Burns, Isacc Stephen
Royal Canadian Regiment
193rd Battalion, Nova Scotia Highlanders
Private Isaac Stephen Burns was born July 10, 1872 in Saint John, New Brunswick to Daniel and Francis Burns. According to newspapers, Isaac had a brother
named John, who would eventually move to Los Angeles, California. However, very little else is known about his upbringing in Saint John other than that he
and his family grew up in the Methodist faith. Records illustrate that Isaac was a well-respected soldier and military man prior to the First World War
having enlisted for the Royal Canadian Regiment at the age of 13 in 1884. Newspapers highlight a young man that would become very active with the Royal
Canadian Regiment. When the RCR was stationed in Fredericton he became a member of the brass band, playing the cymbals and bass drum, and would become a
star baseball player. He would also meet a young girl during his time in Fredericton. Her name was Elizabeth Ridland. Born into a Scottish Methodist
family, Elizabeth was living in Nashwaaksis with her family at the time she and Isaac met. They would marry one another September 25, 1895 in Fredericton
and over the next eleven years they would have five children together named Agnes, Victoria, Ellen, Annie, and William Arthur.
Known as “Bobby” to his friends, Isaac and his family would move to Halifax in 1905 where he would be stationed with the RCR at the Wellington Barracks
until the outbreak of the war in 1914. He would formally enlist November 22, 1915 in Halifax, Nova Scotia with the RCR, later transferring to the 193rd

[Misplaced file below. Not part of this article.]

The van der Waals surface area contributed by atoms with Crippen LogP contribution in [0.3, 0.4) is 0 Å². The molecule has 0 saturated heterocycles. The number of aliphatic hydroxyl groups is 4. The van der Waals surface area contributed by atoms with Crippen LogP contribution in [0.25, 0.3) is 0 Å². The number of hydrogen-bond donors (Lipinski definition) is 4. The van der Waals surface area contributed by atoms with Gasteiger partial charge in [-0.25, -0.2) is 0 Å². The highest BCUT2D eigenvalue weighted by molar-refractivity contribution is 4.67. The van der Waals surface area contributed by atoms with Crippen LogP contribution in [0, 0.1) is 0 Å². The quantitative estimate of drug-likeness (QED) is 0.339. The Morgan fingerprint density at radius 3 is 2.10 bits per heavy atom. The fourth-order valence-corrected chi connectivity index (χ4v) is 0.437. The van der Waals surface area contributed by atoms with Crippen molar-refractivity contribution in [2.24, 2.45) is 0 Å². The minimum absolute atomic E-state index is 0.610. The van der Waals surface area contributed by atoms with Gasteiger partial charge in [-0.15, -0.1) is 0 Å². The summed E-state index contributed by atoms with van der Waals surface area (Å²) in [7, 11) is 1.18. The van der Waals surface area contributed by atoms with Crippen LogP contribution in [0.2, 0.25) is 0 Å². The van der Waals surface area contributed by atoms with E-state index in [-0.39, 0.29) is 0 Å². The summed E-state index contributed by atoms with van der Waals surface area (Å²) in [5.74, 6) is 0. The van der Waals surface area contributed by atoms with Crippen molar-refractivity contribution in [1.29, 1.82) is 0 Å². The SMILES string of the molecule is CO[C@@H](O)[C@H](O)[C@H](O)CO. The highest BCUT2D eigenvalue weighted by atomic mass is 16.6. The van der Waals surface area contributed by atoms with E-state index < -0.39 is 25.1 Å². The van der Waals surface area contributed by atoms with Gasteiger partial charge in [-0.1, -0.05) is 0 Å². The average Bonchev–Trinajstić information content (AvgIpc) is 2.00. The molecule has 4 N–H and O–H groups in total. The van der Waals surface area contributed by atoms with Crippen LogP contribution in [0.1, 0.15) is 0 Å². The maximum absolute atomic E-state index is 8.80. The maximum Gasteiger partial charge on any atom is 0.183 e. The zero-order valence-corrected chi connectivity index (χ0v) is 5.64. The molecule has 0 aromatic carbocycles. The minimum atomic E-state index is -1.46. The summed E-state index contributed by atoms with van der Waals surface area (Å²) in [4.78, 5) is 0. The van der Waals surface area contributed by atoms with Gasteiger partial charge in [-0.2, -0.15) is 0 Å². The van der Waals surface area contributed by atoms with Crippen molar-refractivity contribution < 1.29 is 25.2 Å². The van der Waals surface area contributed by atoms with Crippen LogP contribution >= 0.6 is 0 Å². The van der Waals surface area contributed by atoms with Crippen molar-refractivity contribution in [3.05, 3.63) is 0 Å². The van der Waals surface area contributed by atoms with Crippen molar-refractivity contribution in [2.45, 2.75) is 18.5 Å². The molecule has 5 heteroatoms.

Battalion, Nova Scotia Highlanders in May of 1916. Although he was a well-respected soldier at the time because he was 44 years old, he would remain
stationed in Canada. Private Burns was described as standing five feet six inches tall weighing 172 pounds with a medium complexion, brown eyes, and black
Private Isaac “Bobby” Burns would remain with the Royal Canadian Regiment in Halifax from November 1915 until the spring of 1916 when he would be
transferred to the Nova Scotia Highlanders. By late April Isaac would be admitted to the Rockhead Military Hospital in Halifax where he would be initially
diagnosed with “chronic indigestion”. According to medical records, in July doctors performed surgery and found him to be suffering from gastric cancer in
his stomach. After hearing that nothing could be done for his condition, although doctors advised for him to continue treatment at the hospital, Private
Burns discharged himself from hospital on July 31 to be with his wife and family. Isaac would pass away less than a month later on August 27, 1916
surrounded by family.
One day after his death, the Daily Gleaner reported news of his body being transferred to Fredericton in preparation for his funeral that would occur the
afternoon of Wednesday, August 30, 1916 at the home of his brother-in-law, David Gorman. Isaac was buried with military honours, led by the Pipe Band of
the 236th Battalion and the firing party of the No. 8 Field Ambulance Corps of Saint John. The New Brunswick Kilties also attended while returned soldiers
from Europe acted as pall bearers. Private “Bobby” Burns would be buried on the Ridland family plot in Nashwaaksis. He was 45 years of age.
Lest We Forget
Private Isaac Stephen Burns is buried and remembered at the Nashwaaksis Douglas Rural Cemetery. There are two other military burials at this cemetery,
including Charles B. Barker (WW1) and David Reid Brown (WW2).